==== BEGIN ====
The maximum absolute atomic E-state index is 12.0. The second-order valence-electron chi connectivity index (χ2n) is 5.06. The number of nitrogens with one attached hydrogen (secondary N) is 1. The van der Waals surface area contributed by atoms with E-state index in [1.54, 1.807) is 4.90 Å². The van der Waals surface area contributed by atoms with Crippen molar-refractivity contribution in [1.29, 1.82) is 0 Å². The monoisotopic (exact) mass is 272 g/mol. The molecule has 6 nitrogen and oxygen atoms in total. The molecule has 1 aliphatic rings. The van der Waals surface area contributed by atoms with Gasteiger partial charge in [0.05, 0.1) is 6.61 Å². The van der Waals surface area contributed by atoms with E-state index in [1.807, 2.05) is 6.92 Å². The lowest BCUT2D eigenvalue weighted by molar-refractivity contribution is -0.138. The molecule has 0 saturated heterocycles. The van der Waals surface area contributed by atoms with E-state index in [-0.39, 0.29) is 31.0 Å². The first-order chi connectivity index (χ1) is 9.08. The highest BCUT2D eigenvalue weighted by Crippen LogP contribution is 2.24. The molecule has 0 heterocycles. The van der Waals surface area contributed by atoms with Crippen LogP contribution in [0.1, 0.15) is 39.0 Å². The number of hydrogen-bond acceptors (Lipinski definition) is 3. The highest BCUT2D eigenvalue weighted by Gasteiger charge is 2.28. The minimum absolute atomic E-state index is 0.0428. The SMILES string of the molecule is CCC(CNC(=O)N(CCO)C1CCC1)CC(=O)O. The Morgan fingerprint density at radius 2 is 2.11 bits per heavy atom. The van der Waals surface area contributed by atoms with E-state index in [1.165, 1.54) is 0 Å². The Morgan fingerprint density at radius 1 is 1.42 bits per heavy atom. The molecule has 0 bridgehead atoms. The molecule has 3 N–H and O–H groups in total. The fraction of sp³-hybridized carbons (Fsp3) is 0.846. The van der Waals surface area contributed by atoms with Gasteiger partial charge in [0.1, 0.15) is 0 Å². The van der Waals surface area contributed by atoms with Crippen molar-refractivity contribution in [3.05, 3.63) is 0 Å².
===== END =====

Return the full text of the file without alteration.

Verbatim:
The maximum absolute atomic E-state index is 12.0. The second-order valence-electron chi connectivity index (χ2n) is 5.06. The number of nitrogens with one attached hydrogen (secondary N) is 1. The van der Waals surface area contributed by atoms with E-state index in [1.54, 1.807) is 4.90 Å². The van der Waals surface area contributed by atoms with Crippen molar-refractivity contribution in [1.29, 1.82) is 0 Å². The monoisotopic (exact) mass is 272 g/mol. The molecule has 6 nitrogen and oxygen atoms in total. The molecule has 1 aliphatic rings. The van der Waals surface area contributed by atoms with Gasteiger partial charge in [0.05, 0.1) is 6.61 Å². The van der Waals surface area contributed by atoms with E-state index in [1.807, 2.05) is 6.92 Å². The lowest BCUT2D eigenvalue weighted by molar-refractivity contribution is -0.138. The molecule has 0 saturated heterocycles. The van der Waals surface area contributed by atoms with E-state index in [-0.39, 0.29) is 31.0 Å². The first-order chi connectivity index (χ1) is 9.08. The highest BCUT2D eigenvalue weighted by Crippen LogP contribution is 2.24. The molecule has 0 heterocycles. The van der Waals surface area contributed by atoms with Crippen LogP contribution in [0.1, 0.15) is 39.0 Å². The number of hydrogen-bond acceptors (Lipinski definition) is 3. The highest BCUT2D eigenvalue weighted by Gasteiger charge is 2.28. The minimum absolute atomic E-state index is 0.0428. The SMILES string of the molecule is CCC(CNC(=O)N(CCO)C1CCC1)CC(=O)O. The Morgan fingerprint density at radius 2 is 2.11 bits per heavy atom. The van der Waals surface area contributed by atoms with E-state index in [1.165, 1.54) is 0 Å². The Morgan fingerprint density at radius 1 is 1.42 bits per heavy atom. The molecule has 0 bridgehead atoms. The molecule has 3 N–H and O–H groups in total. The fraction of sp³-hybridized carbons (Fsp3) is 0.846. The van der Waals surface area contributed by atoms with Gasteiger partial charge in [0.1, 0.15) is 0 Å². The van der Waals surface area contributed by atoms with Crippen molar-refractivity contribution in [3.05, 3.63) is 0 Å².